Oy! The perils of proofing!
No matter. I’m back to work on the book now. If I can crank this out as fast as I hope, then I PROMISE I’ll get right back to work on Topheth and Tree of Liberty before Spring is out.
So my daughter is all over The Hunger Games, and I’ve spent most of today (when not parenting, working out, working, or writing) thinking about the way trends shift here and there. For a while it was Harry Potter. Then vampires were all the rage (leading many to speculate that the next great teen trend would be more paranormal stuff.). Instead, it turns out dystopian is the latest craze.
Which is even crazier, ’cause I write dystopian. Of course, my dystopian is meant for adults, rather than teens (especially teen girls). I talked it over a bit with my daughter, trying to get a handle on what makes a teen dystopian novel so appealing. She suggested it wasn’t just the sky-is-falling motif, but that there were a few key elements: 1) a malevolent, controlling government, 2) the teens are more virtuous than the adults (who too easily compromise), and 3) a love triangle between the main characters – typically a girl having to choose between two guys.
Mind you, I haven’t done anything with this, largely because a) I have way too much to write already and b) I don’t trust trends to last long enough for me to crank out a book (although I did do Spilled Milk in only seven weeks). But this hasn’t kept me from speculating about whether or not I could start my New World Order series, and give it a spitfire teen female protagonist. I’ve got nine titles in that series, and only the roughest of outlines to work from. All the titles come from Yeats’ poem The Second Coming, which I have reproduced below. I’ve highlighted the titles in bold:
Turning and turning in The Widening Gyre
The falcon cannot hear the falconer;
Things Fall Apart; the centre cannot hold;
Mere Anarchy is loosed upon the world,
The Blood-Dimmed Tide is loosed, and everywhere
The Ceremony Of Innocence is drowned;
The best lack all conviction, while the worst
Are full of passionate intensity.
Surely Some Revelation is at hand;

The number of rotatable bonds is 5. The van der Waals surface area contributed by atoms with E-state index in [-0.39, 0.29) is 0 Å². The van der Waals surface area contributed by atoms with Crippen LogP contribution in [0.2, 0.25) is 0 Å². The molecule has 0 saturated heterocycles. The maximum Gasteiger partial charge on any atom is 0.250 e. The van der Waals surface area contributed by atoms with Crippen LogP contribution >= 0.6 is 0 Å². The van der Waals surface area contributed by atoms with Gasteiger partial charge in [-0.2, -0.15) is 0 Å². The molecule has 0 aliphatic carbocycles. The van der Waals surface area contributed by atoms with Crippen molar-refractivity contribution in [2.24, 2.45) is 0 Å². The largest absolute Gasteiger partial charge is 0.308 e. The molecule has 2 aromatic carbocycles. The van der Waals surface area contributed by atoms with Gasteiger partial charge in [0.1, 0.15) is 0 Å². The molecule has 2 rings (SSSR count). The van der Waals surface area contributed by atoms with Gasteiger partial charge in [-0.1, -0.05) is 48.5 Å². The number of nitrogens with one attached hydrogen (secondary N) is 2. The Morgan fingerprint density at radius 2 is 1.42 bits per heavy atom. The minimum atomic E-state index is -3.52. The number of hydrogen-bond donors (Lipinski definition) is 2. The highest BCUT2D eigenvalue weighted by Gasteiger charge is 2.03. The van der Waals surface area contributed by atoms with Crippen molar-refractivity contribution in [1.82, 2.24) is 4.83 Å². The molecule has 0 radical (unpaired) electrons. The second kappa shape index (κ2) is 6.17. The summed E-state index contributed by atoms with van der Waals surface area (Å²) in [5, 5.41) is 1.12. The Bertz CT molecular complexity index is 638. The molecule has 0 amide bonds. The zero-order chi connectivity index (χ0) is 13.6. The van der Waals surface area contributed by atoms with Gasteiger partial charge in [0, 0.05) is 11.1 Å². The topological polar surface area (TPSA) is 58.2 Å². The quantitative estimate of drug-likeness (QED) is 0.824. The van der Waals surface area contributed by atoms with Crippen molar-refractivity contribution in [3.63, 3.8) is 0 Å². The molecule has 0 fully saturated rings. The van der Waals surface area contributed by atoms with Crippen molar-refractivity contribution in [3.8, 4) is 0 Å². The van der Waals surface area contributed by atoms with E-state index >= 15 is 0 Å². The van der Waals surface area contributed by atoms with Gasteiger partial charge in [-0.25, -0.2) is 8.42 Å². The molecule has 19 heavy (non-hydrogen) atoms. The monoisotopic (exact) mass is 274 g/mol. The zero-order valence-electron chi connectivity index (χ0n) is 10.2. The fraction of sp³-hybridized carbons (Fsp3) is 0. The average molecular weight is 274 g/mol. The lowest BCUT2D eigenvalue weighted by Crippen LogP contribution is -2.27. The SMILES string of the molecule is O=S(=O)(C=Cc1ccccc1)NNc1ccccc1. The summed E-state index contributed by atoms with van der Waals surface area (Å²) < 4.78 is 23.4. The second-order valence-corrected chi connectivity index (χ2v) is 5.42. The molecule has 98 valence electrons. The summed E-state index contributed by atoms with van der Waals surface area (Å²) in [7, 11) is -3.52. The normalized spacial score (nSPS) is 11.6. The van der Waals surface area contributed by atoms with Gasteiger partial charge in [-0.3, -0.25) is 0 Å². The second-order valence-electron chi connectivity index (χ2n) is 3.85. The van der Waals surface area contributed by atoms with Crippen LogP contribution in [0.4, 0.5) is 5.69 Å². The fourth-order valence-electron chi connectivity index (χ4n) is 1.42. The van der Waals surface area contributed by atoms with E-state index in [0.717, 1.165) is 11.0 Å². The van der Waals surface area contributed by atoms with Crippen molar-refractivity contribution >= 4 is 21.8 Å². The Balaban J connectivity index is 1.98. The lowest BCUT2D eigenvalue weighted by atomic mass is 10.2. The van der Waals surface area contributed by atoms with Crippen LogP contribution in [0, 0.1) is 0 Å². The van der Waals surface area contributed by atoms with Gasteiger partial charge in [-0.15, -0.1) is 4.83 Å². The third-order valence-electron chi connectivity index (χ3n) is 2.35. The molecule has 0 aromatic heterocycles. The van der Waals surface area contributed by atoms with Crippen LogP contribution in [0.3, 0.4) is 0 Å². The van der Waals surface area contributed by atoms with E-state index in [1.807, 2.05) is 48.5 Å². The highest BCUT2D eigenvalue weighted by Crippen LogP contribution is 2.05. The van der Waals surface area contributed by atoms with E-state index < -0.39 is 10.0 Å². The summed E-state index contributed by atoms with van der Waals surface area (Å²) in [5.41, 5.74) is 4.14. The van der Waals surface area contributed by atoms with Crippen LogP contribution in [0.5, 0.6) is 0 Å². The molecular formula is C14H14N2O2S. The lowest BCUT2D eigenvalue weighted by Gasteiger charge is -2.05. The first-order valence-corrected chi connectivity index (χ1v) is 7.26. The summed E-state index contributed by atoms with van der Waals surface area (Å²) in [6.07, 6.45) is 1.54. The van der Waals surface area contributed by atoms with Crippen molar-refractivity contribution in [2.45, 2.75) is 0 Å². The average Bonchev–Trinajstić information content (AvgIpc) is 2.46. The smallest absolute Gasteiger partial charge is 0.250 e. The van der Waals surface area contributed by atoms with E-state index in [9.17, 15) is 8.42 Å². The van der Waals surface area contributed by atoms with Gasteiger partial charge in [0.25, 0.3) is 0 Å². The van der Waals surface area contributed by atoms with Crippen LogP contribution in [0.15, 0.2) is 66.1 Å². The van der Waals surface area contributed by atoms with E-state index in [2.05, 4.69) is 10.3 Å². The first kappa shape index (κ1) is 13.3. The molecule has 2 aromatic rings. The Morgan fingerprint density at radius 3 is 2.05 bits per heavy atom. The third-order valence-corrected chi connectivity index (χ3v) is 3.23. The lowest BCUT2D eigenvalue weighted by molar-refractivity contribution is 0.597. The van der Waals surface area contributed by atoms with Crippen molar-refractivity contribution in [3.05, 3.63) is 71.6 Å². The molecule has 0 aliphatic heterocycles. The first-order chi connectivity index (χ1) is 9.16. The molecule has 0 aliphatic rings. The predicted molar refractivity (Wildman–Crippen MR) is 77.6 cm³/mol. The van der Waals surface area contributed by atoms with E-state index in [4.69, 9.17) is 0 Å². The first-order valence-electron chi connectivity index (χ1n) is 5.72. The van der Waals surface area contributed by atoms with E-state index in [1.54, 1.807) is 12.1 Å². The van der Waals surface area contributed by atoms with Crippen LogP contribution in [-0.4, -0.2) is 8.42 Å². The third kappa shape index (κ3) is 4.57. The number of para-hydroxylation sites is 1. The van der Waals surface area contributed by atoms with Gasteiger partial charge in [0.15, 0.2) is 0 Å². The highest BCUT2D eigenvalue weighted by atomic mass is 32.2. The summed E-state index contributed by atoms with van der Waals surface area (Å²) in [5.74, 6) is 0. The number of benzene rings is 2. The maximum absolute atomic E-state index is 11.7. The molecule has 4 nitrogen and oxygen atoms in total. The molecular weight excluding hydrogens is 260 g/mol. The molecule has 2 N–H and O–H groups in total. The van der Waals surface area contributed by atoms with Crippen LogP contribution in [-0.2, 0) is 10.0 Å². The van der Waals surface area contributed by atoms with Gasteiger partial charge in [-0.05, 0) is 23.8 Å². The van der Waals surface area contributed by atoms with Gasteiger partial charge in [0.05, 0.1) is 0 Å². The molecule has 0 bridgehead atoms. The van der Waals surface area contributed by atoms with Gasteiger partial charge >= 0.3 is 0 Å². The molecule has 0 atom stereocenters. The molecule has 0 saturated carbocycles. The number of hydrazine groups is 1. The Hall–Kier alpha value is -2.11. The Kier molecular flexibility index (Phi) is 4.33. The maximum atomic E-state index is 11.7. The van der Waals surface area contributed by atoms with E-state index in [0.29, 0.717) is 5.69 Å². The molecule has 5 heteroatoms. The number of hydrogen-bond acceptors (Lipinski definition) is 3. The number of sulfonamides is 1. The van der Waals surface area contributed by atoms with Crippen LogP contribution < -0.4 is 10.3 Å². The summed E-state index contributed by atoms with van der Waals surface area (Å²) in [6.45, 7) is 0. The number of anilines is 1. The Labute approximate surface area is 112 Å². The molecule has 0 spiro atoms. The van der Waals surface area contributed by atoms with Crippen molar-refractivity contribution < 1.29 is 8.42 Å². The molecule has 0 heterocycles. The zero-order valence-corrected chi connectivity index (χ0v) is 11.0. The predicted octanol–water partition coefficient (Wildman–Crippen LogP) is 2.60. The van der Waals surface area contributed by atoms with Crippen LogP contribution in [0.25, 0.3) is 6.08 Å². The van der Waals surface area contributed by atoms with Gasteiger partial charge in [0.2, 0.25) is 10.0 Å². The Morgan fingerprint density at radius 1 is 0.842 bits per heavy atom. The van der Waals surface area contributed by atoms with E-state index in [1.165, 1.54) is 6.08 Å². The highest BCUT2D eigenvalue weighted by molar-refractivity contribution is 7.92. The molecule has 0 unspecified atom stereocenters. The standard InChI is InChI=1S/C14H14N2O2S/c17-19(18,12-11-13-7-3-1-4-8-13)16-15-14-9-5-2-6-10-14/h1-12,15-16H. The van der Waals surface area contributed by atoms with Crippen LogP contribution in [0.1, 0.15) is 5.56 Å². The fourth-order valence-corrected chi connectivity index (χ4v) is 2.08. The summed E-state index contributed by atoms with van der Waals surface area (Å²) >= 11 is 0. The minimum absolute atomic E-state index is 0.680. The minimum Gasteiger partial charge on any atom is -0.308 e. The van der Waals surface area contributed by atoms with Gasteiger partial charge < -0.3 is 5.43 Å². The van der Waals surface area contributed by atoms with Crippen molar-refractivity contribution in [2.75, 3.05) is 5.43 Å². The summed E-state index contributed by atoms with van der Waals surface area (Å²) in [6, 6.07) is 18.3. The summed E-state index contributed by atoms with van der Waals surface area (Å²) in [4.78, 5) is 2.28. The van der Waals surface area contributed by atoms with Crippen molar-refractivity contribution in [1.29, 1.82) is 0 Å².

Surely the Second Coming is at hand.
The Second Coming! Hardly are those words out
When a vast image out of Spiritus Mundi
Troubles my sight: somewhere in the sands of the desert
A shape with lion body and the head of a man,
A gaze blank and pitiless as the sun,
Is moving its slow thighs, while all about it
Reel shadows of the indignant desert birds.
The Darkness Drops Again; but now I know
That twenty centuries of stony sleep
were vexed to nightmare by a rocking cradle,
And what rough beast, its [The] Hour Come Round At Last,
Slouches towards Bethlehem to be born?
So there are the titles in their context. The temptation is to try and produce the first novel quickly, along the lines of what I accomplished with Spilled Milk, perhaps even in first person (as it seems easier to write fast in that POV, even with all its limitations), in hopes of capitalizing on the hunger for more dystopian teen fiction.
I may take a stab at it. I may decide to just let it go. I must admit, however, that I’m a little hungry for something I write to take off at the right moment, but that hasn’t happened yet. And maybe never.
The story is taking a little while longer to write than I’d anticipated. For some reason, I’ve had a hard time getting into it, even though I think the work is quite good. I suppose this is where discipline comes in. BIC is a hard taskmaster!
I have finished and released Eye of Darkness, and if you want to get a copy, it’s only $2.99 at Amazon and Smashwords (for non-kindle readers). While a fantasy novel is a little different from my “normal” fare, it’s still a thriller–just in a wildly different setting. At any rate, I hope you like it.
From March 4th through 10th there is a sale going on at Smashwords, and the book has been discounted there by about 50% (if I remember right).